Yet, the 1958 school reform that allowed parents to choose the language of primary instruction for their children, unpopular among the circles of the national intelligentsia in parts of the USSR, meant that non-Russian languages would slowly give way to Russian in light of the pressures of survival and advancement. The gains of the past, already largely reversed by the Stalin era, were offset by the liberal attitude towards the requirement to study the local languages (the requirement to study Russian remained). Parents were usually free to choose the language of study of their children (except in few areas where attending the Ukrainian school might have required a long daily commute) and they often chose Russian, which reinforced the resulting Russification. In this sense, some analysts argue that it was not the "oppression" or "persecution", but rather the lack of protection against the expansion of Russian language that contributed to the relative decline of Ukrainian in the 1970s and 1980s. According to this view, it was inevitable that successful careers required a good command of Russian, while knowledge of Ukrainian was not vital, so it was common for Ukrainian parents to send their children to Russian-language schools, even though Ukrainian-language schools were usually available. While in the Russian-language schools within the republic, Ukrainian was supposed to be learned as a second language at comparable level, the instruction of other subjects was in Russian and, as a result, students had a greater command of Russian than Ukrainian on graduation. Additionally, in some areas of the republic, the attitude towards teaching and learning of Ukrainian in schools was relaxed and it was, sometimes, considered a subject of secondary importance and even a waiver from studying it was sometimes given under various, ever expanding, circumstances.[citation needed]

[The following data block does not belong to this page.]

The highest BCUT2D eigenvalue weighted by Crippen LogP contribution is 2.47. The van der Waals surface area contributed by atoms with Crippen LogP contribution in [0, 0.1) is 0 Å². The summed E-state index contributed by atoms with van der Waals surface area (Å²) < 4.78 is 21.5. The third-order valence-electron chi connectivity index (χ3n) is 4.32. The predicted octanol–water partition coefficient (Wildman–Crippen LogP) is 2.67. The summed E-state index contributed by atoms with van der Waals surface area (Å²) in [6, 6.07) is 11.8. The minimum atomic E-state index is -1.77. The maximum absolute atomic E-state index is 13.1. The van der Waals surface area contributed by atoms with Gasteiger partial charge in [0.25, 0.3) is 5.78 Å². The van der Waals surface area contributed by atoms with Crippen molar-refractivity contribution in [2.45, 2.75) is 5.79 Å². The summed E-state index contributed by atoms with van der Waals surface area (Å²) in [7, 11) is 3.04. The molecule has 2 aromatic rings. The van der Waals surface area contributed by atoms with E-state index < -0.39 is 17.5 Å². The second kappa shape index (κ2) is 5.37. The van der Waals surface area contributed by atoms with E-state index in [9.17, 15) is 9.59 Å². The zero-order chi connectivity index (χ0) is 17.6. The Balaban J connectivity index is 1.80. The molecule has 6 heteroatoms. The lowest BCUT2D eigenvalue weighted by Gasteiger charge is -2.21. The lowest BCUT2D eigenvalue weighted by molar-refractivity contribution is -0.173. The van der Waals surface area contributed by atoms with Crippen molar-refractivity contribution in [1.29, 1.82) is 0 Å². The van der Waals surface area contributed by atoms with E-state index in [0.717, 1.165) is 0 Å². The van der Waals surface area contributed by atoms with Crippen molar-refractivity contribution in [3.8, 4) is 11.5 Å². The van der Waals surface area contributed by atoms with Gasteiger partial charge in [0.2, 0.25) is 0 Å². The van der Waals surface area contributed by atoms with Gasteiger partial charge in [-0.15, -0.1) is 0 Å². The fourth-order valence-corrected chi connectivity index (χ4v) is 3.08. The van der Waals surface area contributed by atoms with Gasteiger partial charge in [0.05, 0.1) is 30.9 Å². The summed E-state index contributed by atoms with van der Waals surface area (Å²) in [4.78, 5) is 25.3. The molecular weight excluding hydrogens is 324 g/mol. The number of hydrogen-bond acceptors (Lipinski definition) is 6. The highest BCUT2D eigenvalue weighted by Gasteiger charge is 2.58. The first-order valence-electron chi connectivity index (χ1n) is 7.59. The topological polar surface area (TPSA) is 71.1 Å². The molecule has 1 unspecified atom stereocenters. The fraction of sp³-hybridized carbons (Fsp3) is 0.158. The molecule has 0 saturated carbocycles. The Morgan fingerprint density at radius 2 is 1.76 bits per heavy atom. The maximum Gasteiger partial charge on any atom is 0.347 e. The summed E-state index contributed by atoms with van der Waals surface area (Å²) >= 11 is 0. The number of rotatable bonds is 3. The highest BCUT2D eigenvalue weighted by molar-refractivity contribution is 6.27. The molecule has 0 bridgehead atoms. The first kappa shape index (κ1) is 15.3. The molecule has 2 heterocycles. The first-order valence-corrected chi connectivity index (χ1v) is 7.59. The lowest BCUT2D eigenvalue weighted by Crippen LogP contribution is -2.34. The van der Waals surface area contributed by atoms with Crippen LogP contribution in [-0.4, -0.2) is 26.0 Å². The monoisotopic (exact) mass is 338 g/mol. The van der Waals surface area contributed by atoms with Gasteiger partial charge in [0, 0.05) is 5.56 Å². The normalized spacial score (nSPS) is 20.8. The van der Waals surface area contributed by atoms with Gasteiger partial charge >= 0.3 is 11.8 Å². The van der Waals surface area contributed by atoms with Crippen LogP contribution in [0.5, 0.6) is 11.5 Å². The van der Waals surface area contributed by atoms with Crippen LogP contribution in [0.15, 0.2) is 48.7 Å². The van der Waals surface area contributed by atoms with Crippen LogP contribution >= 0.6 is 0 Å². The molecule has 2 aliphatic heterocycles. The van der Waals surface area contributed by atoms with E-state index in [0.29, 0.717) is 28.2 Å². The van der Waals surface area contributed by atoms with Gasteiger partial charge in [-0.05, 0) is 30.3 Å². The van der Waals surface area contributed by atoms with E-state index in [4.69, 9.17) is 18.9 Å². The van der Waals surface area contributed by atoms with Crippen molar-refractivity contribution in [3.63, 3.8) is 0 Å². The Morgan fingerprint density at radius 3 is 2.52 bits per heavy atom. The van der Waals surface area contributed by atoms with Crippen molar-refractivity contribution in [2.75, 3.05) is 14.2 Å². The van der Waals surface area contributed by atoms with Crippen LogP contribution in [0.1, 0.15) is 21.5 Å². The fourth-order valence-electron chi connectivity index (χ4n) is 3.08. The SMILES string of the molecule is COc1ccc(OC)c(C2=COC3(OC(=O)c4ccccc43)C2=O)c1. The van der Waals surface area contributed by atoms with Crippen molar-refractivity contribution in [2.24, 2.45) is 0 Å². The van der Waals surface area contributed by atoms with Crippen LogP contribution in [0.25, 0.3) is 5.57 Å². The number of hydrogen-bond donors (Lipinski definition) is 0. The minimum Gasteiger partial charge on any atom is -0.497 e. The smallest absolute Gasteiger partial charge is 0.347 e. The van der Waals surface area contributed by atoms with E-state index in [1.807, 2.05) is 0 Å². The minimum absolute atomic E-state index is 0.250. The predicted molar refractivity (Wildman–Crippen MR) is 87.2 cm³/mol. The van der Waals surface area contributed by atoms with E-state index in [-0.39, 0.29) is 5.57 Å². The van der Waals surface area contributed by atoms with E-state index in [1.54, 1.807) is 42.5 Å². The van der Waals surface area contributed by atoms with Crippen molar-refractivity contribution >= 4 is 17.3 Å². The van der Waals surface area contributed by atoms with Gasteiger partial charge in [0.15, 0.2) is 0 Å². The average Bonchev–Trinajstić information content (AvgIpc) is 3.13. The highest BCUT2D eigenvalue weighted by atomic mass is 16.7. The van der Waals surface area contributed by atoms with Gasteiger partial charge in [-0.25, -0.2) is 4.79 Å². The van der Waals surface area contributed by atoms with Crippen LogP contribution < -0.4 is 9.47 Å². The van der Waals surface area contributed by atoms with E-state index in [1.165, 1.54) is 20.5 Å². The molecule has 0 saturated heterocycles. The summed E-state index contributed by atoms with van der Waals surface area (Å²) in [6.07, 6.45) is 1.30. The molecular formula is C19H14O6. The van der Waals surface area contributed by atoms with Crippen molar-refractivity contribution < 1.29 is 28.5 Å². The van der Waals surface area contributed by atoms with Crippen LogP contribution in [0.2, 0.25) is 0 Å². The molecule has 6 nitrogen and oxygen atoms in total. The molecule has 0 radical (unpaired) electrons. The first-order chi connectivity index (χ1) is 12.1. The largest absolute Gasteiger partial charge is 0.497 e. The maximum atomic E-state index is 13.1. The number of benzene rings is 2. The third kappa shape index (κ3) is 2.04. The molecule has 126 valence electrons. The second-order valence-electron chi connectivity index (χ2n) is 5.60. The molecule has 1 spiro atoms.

The complete suppression of all expressions of separatism or Ukrainian nationalism also contributed to lessening interest in Ukrainian. Some people who persistently used Ukrainian on a daily basis were often perceived as though they were expressing sympathy towards, or even being members of, the political opposition.[citation needed] This, combined with advantages given by Russian fluency and usage, made Russian the primary language of choice for many Ukrainians, while Ukrainian was more of a hobby. In any event, the mild liberalization in Ukraine and elsewhere was stifled by new suppression of freedoms at the end of the Khrushchev era (1963) when a policy of gradually creeping suppression of Ukrainian was re-instituted.[citation needed]